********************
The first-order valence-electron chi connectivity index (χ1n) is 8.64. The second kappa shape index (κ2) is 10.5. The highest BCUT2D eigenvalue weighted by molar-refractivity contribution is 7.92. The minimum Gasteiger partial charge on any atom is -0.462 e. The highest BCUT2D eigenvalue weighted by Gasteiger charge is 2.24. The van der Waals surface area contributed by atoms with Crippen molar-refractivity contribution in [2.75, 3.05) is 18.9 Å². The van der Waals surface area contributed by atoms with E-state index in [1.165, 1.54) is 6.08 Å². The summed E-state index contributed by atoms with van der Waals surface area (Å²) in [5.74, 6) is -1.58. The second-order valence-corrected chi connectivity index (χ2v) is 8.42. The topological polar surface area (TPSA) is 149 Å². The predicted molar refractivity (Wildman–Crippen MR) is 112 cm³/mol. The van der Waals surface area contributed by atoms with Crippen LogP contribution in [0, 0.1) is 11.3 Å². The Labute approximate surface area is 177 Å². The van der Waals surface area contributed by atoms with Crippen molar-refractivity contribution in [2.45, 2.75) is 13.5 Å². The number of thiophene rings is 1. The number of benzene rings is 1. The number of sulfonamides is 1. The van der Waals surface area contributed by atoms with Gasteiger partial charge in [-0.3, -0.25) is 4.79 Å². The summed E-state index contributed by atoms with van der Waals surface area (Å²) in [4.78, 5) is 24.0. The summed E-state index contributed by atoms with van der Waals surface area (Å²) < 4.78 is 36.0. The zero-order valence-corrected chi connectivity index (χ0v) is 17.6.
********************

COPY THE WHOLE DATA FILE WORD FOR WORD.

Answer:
The first-order valence-electron chi connectivity index (χ1n) is 8.64. The second kappa shape index (κ2) is 10.5. The highest BCUT2D eigenvalue weighted by molar-refractivity contribution is 7.92. The minimum Gasteiger partial charge on any atom is -0.462 e. The highest BCUT2D eigenvalue weighted by Gasteiger charge is 2.24. The van der Waals surface area contributed by atoms with Crippen molar-refractivity contribution in [2.75, 3.05) is 18.9 Å². The van der Waals surface area contributed by atoms with E-state index in [1.165, 1.54) is 6.08 Å². The summed E-state index contributed by atoms with van der Waals surface area (Å²) in [5.74, 6) is -1.58. The second-order valence-corrected chi connectivity index (χ2v) is 8.42. The topological polar surface area (TPSA) is 149 Å². The predicted molar refractivity (Wildman–Crippen MR) is 112 cm³/mol. The van der Waals surface area contributed by atoms with Crippen LogP contribution in [0, 0.1) is 11.3 Å². The Labute approximate surface area is 177 Å². The van der Waals surface area contributed by atoms with Crippen molar-refractivity contribution in [2.45, 2.75) is 13.5 Å². The number of thiophene rings is 1. The number of benzene rings is 1. The number of sulfonamides is 1. The van der Waals surface area contributed by atoms with Gasteiger partial charge in [-0.3, -0.25) is 4.79 Å². The summed E-state index contributed by atoms with van der Waals surface area (Å²) in [4.78, 5) is 24.0. The summed E-state index contributed by atoms with van der Waals surface area (Å²) < 4.78 is 36.0. The zero-order valence-corrected chi connectivity index (χ0v) is 17.6.